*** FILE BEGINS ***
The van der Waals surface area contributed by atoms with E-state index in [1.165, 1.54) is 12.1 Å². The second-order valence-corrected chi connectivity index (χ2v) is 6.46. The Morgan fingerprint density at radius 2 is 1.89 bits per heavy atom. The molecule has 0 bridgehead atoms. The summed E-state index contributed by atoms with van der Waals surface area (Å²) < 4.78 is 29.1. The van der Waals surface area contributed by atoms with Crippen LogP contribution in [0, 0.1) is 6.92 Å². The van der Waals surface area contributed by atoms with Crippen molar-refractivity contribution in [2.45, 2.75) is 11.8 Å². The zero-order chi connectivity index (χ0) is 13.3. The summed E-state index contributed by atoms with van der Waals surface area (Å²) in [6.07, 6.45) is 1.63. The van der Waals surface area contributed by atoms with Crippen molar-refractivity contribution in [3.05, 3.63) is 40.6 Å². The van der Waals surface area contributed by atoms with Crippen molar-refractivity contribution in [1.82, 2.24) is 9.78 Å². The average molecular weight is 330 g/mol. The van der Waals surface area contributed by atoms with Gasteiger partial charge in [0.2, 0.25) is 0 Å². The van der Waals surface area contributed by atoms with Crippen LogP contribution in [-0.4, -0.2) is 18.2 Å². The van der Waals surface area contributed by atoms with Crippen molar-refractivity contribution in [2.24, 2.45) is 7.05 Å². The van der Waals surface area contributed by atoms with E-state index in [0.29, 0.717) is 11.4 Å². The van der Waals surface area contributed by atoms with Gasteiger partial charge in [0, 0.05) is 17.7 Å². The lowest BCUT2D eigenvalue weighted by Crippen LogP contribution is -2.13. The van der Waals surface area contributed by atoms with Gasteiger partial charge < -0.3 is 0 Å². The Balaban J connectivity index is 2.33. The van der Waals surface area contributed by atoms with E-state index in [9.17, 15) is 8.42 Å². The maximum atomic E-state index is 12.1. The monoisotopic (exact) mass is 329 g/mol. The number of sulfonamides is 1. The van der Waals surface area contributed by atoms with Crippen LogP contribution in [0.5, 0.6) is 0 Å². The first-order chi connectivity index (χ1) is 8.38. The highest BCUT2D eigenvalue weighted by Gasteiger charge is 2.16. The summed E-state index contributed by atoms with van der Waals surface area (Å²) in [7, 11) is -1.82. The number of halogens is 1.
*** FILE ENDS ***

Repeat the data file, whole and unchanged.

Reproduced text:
The van der Waals surface area contributed by atoms with E-state index in [1.165, 1.54) is 12.1 Å². The second-order valence-corrected chi connectivity index (χ2v) is 6.46. The Morgan fingerprint density at radius 2 is 1.89 bits per heavy atom. The molecule has 0 bridgehead atoms. The summed E-state index contributed by atoms with van der Waals surface area (Å²) < 4.78 is 29.1. The van der Waals surface area contributed by atoms with Crippen LogP contribution in [0, 0.1) is 6.92 Å². The van der Waals surface area contributed by atoms with Crippen molar-refractivity contribution in [2.45, 2.75) is 11.8 Å². The zero-order chi connectivity index (χ0) is 13.3. The summed E-state index contributed by atoms with van der Waals surface area (Å²) in [6.07, 6.45) is 1.63. The van der Waals surface area contributed by atoms with Crippen molar-refractivity contribution in [3.05, 3.63) is 40.6 Å². The van der Waals surface area contributed by atoms with Crippen molar-refractivity contribution in [1.82, 2.24) is 9.78 Å². The average molecular weight is 330 g/mol. The van der Waals surface area contributed by atoms with Gasteiger partial charge in [0.2, 0.25) is 0 Å². The van der Waals surface area contributed by atoms with Crippen LogP contribution in [-0.4, -0.2) is 18.2 Å². The van der Waals surface area contributed by atoms with Crippen molar-refractivity contribution in [2.24, 2.45) is 7.05 Å². The van der Waals surface area contributed by atoms with E-state index in [0.29, 0.717) is 11.4 Å². The van der Waals surface area contributed by atoms with Gasteiger partial charge in [0, 0.05) is 17.7 Å². The lowest BCUT2D eigenvalue weighted by Crippen LogP contribution is -2.13. The van der Waals surface area contributed by atoms with Gasteiger partial charge < -0.3 is 0 Å². The Balaban J connectivity index is 2.33. The van der Waals surface area contributed by atoms with E-state index in [9.17, 15) is 8.42 Å². The maximum atomic E-state index is 12.1. The monoisotopic (exact) mass is 329 g/mol. The number of sulfonamides is 1. The van der Waals surface area contributed by atoms with Crippen LogP contribution in [0.5, 0.6) is 0 Å². The first-order chi connectivity index (χ1) is 8.38. The highest BCUT2D eigenvalue weighted by Gasteiger charge is 2.16. The summed E-state index contributed by atoms with van der Waals surface area (Å²) in [7, 11) is -1.82. The number of halogens is 1.